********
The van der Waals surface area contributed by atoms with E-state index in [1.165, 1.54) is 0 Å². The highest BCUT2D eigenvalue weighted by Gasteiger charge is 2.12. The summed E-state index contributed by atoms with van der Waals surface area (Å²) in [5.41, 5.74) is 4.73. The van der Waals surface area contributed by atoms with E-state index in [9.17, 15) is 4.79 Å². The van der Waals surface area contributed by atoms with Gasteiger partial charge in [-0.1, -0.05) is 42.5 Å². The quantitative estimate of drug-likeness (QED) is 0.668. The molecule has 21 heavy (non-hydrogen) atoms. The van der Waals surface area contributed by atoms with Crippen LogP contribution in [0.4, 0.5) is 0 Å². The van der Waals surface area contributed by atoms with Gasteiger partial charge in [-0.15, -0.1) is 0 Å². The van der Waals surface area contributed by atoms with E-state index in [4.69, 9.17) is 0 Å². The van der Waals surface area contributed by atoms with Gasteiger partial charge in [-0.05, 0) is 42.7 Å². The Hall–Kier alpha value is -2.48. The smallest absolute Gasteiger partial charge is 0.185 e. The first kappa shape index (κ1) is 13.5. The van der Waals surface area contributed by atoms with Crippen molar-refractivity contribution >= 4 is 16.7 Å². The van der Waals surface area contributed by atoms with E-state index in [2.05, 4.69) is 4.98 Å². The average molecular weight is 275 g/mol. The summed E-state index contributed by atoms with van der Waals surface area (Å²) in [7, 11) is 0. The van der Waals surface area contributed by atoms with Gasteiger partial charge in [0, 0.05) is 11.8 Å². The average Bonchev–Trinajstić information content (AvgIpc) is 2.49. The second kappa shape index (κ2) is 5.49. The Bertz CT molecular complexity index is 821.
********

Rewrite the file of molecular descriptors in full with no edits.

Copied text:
The van der Waals surface area contributed by atoms with E-state index in [1.165, 1.54) is 0 Å². The highest BCUT2D eigenvalue weighted by Gasteiger charge is 2.12. The summed E-state index contributed by atoms with van der Waals surface area (Å²) in [5.41, 5.74) is 4.73. The van der Waals surface area contributed by atoms with E-state index in [9.17, 15) is 4.79 Å². The van der Waals surface area contributed by atoms with Gasteiger partial charge in [-0.1, -0.05) is 42.5 Å². The quantitative estimate of drug-likeness (QED) is 0.668. The molecule has 21 heavy (non-hydrogen) atoms. The van der Waals surface area contributed by atoms with Crippen LogP contribution in [0.4, 0.5) is 0 Å². The van der Waals surface area contributed by atoms with Gasteiger partial charge in [-0.15, -0.1) is 0 Å². The van der Waals surface area contributed by atoms with E-state index in [4.69, 9.17) is 0 Å². The van der Waals surface area contributed by atoms with Gasteiger partial charge in [-0.05, 0) is 42.7 Å². The Hall–Kier alpha value is -2.48. The smallest absolute Gasteiger partial charge is 0.185 e. The first kappa shape index (κ1) is 13.5. The van der Waals surface area contributed by atoms with Crippen molar-refractivity contribution >= 4 is 16.7 Å². The van der Waals surface area contributed by atoms with E-state index in [2.05, 4.69) is 4.98 Å². The average molecular weight is 275 g/mol. The summed E-state index contributed by atoms with van der Waals surface area (Å²) in [7, 11) is 0. The van der Waals surface area contributed by atoms with Gasteiger partial charge in [0, 0.05) is 11.8 Å². The average Bonchev–Trinajstić information content (AvgIpc) is 2.49. The second kappa shape index (κ2) is 5.49. The Bertz CT molecular complexity index is 821.